Although you don’t need to have a separate bank account as a sole trader, it is recommended so that you can keep track of what is being spent through the business.
Costs can soon mount up, especially in the early days, and being able to clearly see what you are spending can be a great help.
Limited company owners must have a separate bank account in the company name. You can either pay your business expenses directly from your company’s bank account, which is best practice, or if it is easier for you to pay with your own personal money then you can just reclaim any qualifying expenses paid by you from the company, without any tax implications.
Most qualifying expenses can reduce your company’s corporation tax liability, although there are some exceptions.
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For sole traders, there are many common expenses that can be claimed. If you are a mobile beauty therapist, for example, you would be able to claim your travel expenses to see your clients, or attend training or industry events. These could include vehicle insurance, parking and fuel.
For limited company owners, if you have a permanent place of work, you cannot claim for the commute between there and your home, but if you travel elsewhere for business purposes, you can claim the travel costs.
If you use your personal or company vehicle to travel to a temporary place of work, or on general business use, claiming mileage can be the most tax-efficient way of reclaiming for the costs of fuel, as you are able to distinguish the travel that was purely for business use by keeping track of the mileage.
You can also claim things like parking costs and congestion charges, as well as food and drink bought during overnight trips.
If you run a sole trader business from a physical location, such as a salon, you can claim expenses for fixtures and fittings, like chairs and nail stations, and also for the running costs of the salon, as allowable expenses because you needed them to operate your business.
If any equipment you use is also used for personal use, then you can only claim the portion of the cost relevant to the use of the business – for example, mobile phones, software and computers.
For limited companies, as with sole traders, any costs relating to your place of work may be claimable. This can include equipment, work phone contracts and broadband payments – as long as your mobile contract is in your company’s name and used solely for business purposes – and all stock for either use or resale.
As a sole trader, if your address is named for residence and business, you can claim a proportion of costs for expenses like utilities, mortgage interest, rent and broadband use.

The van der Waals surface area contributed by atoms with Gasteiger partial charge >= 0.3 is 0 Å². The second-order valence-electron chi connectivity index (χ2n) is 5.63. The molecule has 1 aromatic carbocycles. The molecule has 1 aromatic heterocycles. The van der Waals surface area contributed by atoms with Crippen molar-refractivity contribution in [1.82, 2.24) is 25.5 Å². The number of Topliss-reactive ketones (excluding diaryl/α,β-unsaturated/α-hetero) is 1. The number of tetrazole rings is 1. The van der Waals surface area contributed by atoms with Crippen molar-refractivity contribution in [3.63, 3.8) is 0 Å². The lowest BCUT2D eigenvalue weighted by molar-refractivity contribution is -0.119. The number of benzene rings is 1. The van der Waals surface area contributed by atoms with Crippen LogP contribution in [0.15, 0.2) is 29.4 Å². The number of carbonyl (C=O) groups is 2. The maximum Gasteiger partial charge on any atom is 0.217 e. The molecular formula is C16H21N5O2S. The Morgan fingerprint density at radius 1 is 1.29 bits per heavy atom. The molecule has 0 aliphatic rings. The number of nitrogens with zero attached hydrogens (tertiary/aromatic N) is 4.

However, as some of these costs will include personal use, only business costs are eligible. This is done by dividing bills by the number of rooms used for business purposes, or the amount of time spent working at home.
For limited companies, if your home is the heart of your business then you can claim a percentage of household costs and utility bills as business expenses. Again, this can be worked out by what rooms you use and the amount of time they are used for work purposes.
You can also claim the costs of lighting, heating, postage and printing, as well as accountancy and legal services, as long as they’re used solely for business purposes. Running a business from home can, however, have other implications you may not be aware of, such as the need for additional business insurance, incurring business rates, and losing entitlement to tax efficiencies on sale of your property.
As a director of a limited company, if you choose to pay yourself a salary as an employee of the business, this, and the corresponding National Insurance contributions (NIC) can be claimed as allowable expenses. Be aware that once you reach the NI threshold, you’ll need to start paying NICs.
Once you’ve established an agreement with a pension provider, you can pay into your pension pot and receive 100% tax relief as a limited company expense. However, there is a £40,000 limit on how much money you can add tax-free to a pension scheme each year.
Need to know about how VAT works for beauty businesses? Find out here.
The above are some of the most common expenses but it’s important to note that this is not exhaustive and there may be others. Claiming all the expenses that you are eligible for as a sole trader or a limited company owner will reduce your tax liability and so help to keep your business in the best possible position.
To avoid any queries or potential fines from HMRC, it is so important to claim for the right expenses and keep all your receipts for at least six years. Take the time to consult an accounting expert to ensure your claims are accurate and in line with business needs and costs.
This article was written by Joanne Thorne and originally featured here
Joanne Thorne is the technical compliance manager at SJD Accountancy, which specialises in tax and accountancy services for sole traders, limited company owners and small businesses.
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